H. G. Adler’s Novel of Life after Auschwitz

Dec. 12 2014

H. G. Adler is best known (to the extent that he is known at all) for his sociological studies of the Holocaust. But he also wrote a series of novels based on his own experiences at Theresienstadt and Auschwitz, and his life after the war. The last of these, The Wall, recently made available in English, deals with the burdens of survival. Adam Kirsch writes:

Of all the different genres of Holocaust literature, the survivor’s story is perhaps the most challenging. It is the story of an aftermath, of a life lived in the shadow of events that are so terrible they can never achieve the banality of “closure.” And it is precisely this unresolved quality, this sense that a survivor’s life has broken away from all recognized narrative patterns, that gives The Wall its uneasy power. Its protagonist, Arthur Landau, is given to saying that he does not exist, and the whole book is like a document of what it feels like to live without existing: “I realize I don’t belong to human society. . . . I am not part of any continuum that allows those who are self-evident—so they maintain, at least—to discover something in common or at least assume it.”

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More about: Auschwitz, Holocaust fiction, Holocaust survivors, Jewish literature, Theresienstadt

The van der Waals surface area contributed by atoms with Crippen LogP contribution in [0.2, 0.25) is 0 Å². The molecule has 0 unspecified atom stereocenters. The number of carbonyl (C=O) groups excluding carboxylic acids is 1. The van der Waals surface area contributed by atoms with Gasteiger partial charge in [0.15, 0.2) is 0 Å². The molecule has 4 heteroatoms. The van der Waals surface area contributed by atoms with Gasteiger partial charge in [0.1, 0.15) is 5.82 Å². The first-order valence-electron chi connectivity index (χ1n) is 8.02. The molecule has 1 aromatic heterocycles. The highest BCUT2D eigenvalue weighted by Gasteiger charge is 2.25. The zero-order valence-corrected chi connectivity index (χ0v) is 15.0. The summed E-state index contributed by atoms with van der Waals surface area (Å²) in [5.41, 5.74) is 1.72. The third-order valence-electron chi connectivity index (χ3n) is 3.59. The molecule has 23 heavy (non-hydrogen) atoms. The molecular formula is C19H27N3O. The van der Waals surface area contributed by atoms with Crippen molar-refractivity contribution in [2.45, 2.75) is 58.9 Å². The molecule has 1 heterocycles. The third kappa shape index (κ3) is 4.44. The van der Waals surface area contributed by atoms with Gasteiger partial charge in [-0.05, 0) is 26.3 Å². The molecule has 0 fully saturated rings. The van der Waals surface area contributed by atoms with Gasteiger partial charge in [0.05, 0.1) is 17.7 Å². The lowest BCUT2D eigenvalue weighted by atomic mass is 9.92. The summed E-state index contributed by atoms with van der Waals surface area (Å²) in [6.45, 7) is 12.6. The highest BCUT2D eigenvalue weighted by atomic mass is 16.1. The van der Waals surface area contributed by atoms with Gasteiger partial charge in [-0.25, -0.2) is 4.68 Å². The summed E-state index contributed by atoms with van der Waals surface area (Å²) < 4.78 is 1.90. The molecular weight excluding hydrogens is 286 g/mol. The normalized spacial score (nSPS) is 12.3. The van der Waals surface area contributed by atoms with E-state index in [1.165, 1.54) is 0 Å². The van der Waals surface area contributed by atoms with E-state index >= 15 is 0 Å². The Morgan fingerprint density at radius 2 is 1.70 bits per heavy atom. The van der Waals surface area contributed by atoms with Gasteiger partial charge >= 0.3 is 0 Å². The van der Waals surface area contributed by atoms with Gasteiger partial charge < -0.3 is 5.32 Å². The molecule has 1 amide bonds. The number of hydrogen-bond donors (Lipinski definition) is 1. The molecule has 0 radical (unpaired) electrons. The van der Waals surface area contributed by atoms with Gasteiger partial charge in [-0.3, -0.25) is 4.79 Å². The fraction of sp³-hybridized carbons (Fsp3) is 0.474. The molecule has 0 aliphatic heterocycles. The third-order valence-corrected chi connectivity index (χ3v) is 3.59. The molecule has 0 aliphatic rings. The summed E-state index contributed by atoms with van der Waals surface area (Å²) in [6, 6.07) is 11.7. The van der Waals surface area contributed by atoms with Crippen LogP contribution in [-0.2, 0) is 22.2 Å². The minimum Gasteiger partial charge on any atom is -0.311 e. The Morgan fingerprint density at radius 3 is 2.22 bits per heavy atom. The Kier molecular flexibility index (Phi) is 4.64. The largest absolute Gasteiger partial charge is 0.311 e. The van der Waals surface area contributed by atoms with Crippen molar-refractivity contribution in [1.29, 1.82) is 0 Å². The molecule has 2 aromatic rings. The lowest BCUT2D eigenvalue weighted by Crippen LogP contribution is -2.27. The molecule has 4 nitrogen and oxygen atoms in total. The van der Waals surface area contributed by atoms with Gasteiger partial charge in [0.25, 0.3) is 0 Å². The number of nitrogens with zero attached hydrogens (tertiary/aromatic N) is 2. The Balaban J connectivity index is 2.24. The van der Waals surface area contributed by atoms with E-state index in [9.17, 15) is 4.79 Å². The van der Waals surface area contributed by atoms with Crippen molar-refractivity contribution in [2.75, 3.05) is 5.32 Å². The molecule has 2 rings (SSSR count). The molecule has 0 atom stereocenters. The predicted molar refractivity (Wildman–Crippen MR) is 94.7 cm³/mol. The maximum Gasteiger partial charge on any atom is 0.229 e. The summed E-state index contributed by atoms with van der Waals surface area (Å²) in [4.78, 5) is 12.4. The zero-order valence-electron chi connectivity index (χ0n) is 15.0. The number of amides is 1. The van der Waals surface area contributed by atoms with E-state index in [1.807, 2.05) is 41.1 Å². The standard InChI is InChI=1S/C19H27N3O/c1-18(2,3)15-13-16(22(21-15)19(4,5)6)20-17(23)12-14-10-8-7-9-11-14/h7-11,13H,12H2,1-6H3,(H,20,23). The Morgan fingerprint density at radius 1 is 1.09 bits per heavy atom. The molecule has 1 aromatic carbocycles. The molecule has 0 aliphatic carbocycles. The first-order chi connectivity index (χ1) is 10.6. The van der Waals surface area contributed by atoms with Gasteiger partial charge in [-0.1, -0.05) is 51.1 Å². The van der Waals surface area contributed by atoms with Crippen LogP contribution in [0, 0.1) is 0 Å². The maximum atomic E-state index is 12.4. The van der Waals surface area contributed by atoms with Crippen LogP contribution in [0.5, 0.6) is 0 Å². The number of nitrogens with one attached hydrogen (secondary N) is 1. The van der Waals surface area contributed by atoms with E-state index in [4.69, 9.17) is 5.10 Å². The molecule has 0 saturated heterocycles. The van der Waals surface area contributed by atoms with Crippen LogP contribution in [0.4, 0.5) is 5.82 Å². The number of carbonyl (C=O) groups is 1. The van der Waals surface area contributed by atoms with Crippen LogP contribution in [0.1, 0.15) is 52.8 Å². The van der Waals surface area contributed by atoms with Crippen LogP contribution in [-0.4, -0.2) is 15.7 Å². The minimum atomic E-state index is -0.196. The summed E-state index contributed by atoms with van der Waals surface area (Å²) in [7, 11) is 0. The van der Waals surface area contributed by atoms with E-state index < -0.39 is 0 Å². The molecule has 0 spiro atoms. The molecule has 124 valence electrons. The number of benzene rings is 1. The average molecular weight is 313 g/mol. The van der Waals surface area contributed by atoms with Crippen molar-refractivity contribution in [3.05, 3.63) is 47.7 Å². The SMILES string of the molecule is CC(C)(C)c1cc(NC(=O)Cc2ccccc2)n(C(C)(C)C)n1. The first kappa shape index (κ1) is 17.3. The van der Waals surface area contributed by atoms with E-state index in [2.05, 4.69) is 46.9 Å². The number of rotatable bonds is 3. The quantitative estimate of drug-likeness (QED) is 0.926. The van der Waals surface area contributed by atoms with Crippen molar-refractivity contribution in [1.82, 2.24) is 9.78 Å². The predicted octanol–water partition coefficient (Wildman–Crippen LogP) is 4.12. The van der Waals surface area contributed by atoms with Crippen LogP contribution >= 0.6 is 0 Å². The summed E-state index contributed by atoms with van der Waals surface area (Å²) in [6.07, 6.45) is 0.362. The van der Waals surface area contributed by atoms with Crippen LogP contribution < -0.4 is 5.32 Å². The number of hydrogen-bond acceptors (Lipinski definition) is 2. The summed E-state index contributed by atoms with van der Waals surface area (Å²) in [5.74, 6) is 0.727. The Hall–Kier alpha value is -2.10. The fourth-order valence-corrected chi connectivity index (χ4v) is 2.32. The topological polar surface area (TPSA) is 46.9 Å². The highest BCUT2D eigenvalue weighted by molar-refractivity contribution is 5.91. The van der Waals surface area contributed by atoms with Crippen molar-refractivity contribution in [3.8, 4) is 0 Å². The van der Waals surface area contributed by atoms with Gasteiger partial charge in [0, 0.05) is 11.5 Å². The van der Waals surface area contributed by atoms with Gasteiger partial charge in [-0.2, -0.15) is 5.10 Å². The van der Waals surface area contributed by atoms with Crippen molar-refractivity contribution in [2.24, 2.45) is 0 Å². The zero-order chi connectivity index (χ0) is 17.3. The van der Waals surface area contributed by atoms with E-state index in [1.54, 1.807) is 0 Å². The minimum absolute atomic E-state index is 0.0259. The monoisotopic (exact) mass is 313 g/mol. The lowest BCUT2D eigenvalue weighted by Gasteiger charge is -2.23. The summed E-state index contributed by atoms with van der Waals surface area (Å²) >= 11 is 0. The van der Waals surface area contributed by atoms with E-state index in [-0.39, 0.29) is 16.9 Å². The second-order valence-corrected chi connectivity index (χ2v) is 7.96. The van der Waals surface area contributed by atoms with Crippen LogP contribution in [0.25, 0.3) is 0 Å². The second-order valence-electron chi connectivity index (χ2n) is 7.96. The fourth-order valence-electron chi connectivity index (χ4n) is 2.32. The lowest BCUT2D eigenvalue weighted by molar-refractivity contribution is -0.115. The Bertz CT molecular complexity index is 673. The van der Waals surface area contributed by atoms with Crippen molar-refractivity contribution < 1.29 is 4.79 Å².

Terror Returns to Israel

Nov. 28 2022

On Wednesday, a double bombing in Jerusalem left two dead, and many others injured—an attack the likes of which has not been seen since 2016. In a Jenin hospital, meanwhile, armed Palestinians removed an Israeli who had been injured in a car accident, reportedly murdering him in the process, and held his body hostage for two days. All this comes as a year that has seen numerous stabbings, shootings, and other terrorist attacks is drawing to a close. Yaakov Lappin comments:

Unlike the individual or small groups of terrorists who, acting on radical ideology and incitement to violence, picked up a gun, a knife, or embarked on a car-ramming attack, this time a better organized terrorist cell detonated two bombs—apparently by remote control—at bus stops in the capital. Police and the Shin Bet have exhausted their immediate physical searches, and the hunt for the perpetrators will now move to the intelligence front.

It is too soon to know who, or which organization, conducted the attack, but it is possible to note that in recent years, the Popular Front for the Liberation of Palestine (PFLP) has taken a lead in remote-control-bombing terrorism. Last week, a car bomb that likely contained explosives detonated by remote control was discovered by the Israel Defense Forces in Samaria, after it caught fire prematurely. In August 2019, a PFLP cell detonated a remote-control bomb in Dolev, seventeen miles northwest of Jerusalem, killing a seventeen-year-old Israeli girl and seriously wounding her father and brother. Members of that terror cell were later arrested.

With the Palestinian Authority (PA) losing its grip in parts of Samaria to armed terror gangs, and the image of the PA at an all-time low among Palestinians, in no small part due to corruption, nepotism, and its violation of human rights . . . the current situation does not look promising.

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More about: Israeli Security, Jerusalem, Palestinian terror